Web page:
Australian Journalists Support WikiLeaks
A coalition of 26 of Australia’s most prominent journalists — essentially, the editors of every major newspaper (with the exception of the right-wing The Australian) and the news directors of all the major networks — have written a remarkable open letter to Julia Gillard criticizing the U.S. (and Australian) government’s attacks on WikiLeaks and threats to prosecute Assange. Here is a snippet:
The leaking of 250,000 confidential American diplomatic cables is the most astonishing leak of official information in recent history, and its full implications are yet to emerge. But some things are clear. In essence, WikiLeaks, an organisation that aims to expose official secrets, is doing what the media have always done: bringing to light material that governments would prefer to keep secret.
In this case, WikiLeaks, founded by Australian Julian Assange, worked with five major newspapers around the world, which published and analysed the embassy cables. Diplomatic correspondence relating to Australia has begun to be published here.
The volume of the leaks is unprecedented, yet the leaking and publication of diplomatic correspondence is not new. We, as editors and news directors of major media organisations, believe the reaction of the US and Australian governments to date has been deeply troubling. We will strongly resist any attempts to make the publication of these or similar documents illegal. Any such action would impact not only on WikiLeaks, but every media organisation in the world that aims to inform the public about decisions made on their behalf. WikiLeaks, just four years old, is part of the media and deserves our support.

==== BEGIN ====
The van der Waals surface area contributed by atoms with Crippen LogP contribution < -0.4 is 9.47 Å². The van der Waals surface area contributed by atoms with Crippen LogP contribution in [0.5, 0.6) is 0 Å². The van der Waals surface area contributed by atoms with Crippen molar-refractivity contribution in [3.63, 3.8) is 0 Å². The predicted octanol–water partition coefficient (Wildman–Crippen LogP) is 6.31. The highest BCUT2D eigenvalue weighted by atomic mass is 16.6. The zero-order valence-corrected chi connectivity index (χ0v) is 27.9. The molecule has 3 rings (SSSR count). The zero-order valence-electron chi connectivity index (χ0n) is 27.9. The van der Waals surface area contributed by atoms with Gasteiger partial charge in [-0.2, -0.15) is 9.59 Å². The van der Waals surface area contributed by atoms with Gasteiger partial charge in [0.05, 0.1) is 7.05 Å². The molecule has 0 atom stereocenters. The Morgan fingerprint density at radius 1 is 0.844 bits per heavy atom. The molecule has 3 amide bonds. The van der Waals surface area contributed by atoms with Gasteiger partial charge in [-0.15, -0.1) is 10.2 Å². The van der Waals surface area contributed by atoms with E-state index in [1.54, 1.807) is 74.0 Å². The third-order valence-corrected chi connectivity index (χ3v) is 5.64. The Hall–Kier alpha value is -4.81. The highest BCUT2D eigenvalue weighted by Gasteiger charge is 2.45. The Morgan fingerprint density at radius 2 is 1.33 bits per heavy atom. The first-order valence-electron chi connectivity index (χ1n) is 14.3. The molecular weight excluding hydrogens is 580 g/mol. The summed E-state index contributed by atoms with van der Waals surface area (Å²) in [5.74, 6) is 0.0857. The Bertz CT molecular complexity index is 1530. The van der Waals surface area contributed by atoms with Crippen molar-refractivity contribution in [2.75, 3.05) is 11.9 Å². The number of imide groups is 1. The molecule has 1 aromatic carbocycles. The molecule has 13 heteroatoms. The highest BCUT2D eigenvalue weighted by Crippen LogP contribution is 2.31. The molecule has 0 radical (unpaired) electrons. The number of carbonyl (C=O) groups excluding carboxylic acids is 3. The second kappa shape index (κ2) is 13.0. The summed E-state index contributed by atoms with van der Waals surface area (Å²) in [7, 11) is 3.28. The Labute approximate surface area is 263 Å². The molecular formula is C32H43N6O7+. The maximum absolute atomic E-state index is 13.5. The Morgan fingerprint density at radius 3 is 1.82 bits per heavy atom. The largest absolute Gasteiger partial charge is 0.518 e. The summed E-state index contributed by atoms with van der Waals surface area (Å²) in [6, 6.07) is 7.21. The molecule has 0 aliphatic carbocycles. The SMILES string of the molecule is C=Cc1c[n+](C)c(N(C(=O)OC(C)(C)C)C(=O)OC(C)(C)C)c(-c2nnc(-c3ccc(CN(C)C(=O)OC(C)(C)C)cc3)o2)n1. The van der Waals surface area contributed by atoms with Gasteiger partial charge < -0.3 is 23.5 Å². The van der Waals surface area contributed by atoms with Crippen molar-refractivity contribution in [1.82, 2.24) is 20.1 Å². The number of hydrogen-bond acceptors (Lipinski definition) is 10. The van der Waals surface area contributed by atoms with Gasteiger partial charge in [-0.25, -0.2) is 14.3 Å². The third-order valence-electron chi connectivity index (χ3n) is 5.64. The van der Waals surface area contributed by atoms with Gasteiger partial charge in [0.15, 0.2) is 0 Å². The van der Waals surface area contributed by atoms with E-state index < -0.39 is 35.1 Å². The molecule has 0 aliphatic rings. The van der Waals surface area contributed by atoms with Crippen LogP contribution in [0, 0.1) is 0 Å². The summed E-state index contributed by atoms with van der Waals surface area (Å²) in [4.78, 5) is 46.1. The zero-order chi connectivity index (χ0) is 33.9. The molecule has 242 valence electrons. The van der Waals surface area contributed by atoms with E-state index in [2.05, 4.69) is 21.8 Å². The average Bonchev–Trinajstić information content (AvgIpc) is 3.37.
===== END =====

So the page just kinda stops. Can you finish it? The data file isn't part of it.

Already, the chairman of the US Senate homeland security committee, Joe Lieberman, is suggesting The New York Times should face investigation for publishing some of the documents. The newspaper told its readers that it had ‘‘taken care to exclude, in its articles and in supplementary material, in print and online, information that would endanger confidential informants or compromise national security.’’ Such an approach is responsible — we do not support the publication of material that threatens national security or anything which would put individual lives in danger. Those judgements are never easy, but there has been no evidence to date that the WikiLeaks material has done either.
There is no evidence, either, that Julian Assange and WikiLeaks have broken any Australian law. The Australian government is investigating whether Mr Assange has committed an offence, and the Prime Minister has condemned WikiLeaks’ actions as ‘‘illegal’’. So far, it has been able to point to no Australian law that has been breached.
To prosecute a media organisation for publishing a leak would be unprecedented in the US, breaching the First Amendment protecting a free press. In Australia, it would seriously curtail Australian media organisations reporting on subjects the government decides are against its interests.
This is how a real media acts — one that is more interested in educating the public than being invited to barbecues and receiving six-figure book deals to write hagiographies of famous politicians. And to think, Australia doesn’t even have a First Amendment!